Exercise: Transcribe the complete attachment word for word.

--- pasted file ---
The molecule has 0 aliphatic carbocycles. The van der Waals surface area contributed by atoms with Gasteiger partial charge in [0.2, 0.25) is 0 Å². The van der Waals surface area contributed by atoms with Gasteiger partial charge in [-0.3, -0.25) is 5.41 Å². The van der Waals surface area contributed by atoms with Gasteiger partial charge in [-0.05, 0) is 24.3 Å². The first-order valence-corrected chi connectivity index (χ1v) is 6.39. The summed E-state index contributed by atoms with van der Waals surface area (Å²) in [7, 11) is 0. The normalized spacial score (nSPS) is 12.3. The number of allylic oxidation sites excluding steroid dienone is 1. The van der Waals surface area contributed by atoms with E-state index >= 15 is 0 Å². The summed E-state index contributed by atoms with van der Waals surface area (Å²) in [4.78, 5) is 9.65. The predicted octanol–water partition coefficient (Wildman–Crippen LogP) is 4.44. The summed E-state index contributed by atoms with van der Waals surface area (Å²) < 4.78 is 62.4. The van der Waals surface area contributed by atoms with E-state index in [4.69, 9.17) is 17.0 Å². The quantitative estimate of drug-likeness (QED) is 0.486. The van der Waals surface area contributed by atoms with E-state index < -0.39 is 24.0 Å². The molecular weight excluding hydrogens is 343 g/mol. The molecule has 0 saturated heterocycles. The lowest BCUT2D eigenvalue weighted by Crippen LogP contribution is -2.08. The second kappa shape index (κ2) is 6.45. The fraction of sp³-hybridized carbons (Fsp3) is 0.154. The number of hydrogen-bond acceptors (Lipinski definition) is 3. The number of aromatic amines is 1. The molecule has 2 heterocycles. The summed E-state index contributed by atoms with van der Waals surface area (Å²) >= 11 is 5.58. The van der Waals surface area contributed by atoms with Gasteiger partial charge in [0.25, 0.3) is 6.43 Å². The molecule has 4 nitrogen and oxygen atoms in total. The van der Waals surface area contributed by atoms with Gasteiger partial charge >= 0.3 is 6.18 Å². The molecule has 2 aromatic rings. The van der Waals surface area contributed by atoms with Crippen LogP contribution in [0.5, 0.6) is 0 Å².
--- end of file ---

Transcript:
The molecule has 0 aliphatic carbocycles. The van der Waals surface area contributed by atoms with Gasteiger partial charge in [0.2, 0.25) is 0 Å². The van der Waals surface area contributed by atoms with Gasteiger partial charge in [-0.3, -0.25) is 5.41 Å². The van der Waals surface area contributed by atoms with Gasteiger partial charge in [-0.05, 0) is 24.3 Å². The first-order valence-corrected chi connectivity index (χ1v) is 6.39. The summed E-state index contributed by atoms with van der Waals surface area (Å²) in [7, 11) is 0. The normalized spacial score (nSPS) is 12.3. The number of allylic oxidation sites excluding steroid dienone is 1. The van der Waals surface area contributed by atoms with E-state index >= 15 is 0 Å². The summed E-state index contributed by atoms with van der Waals surface area (Å²) in [4.78, 5) is 9.65. The predicted octanol–water partition coefficient (Wildman–Crippen LogP) is 4.44. The summed E-state index contributed by atoms with van der Waals surface area (Å²) < 4.78 is 62.4. The van der Waals surface area contributed by atoms with E-state index in [4.69, 9.17) is 17.0 Å². The quantitative estimate of drug-likeness (QED) is 0.486. The van der Waals surface area contributed by atoms with E-state index < -0.39 is 24.0 Å². The molecular weight excluding hydrogens is 343 g/mol. The molecule has 0 saturated heterocycles. The lowest BCUT2D eigenvalue weighted by Crippen LogP contribution is -2.08. The second kappa shape index (κ2) is 6.45. The fraction of sp³-hybridized carbons (Fsp3) is 0.154. The number of hydrogen-bond acceptors (Lipinski definition) is 3. The number of aromatic amines is 1. The molecule has 2 heterocycles. The summed E-state index contributed by atoms with van der Waals surface area (Å²) >= 11 is 5.58. The van der Waals surface area contributed by atoms with Gasteiger partial charge in [0.25, 0.3) is 6.43 Å². The molecule has 4 nitrogen and oxygen atoms in total. The van der Waals surface area contributed by atoms with Gasteiger partial charge >= 0.3 is 6.18 Å². The molecule has 2 aromatic rings. The van der Waals surface area contributed by atoms with Crippen LogP contribution in [0.5, 0.6) is 0 Å².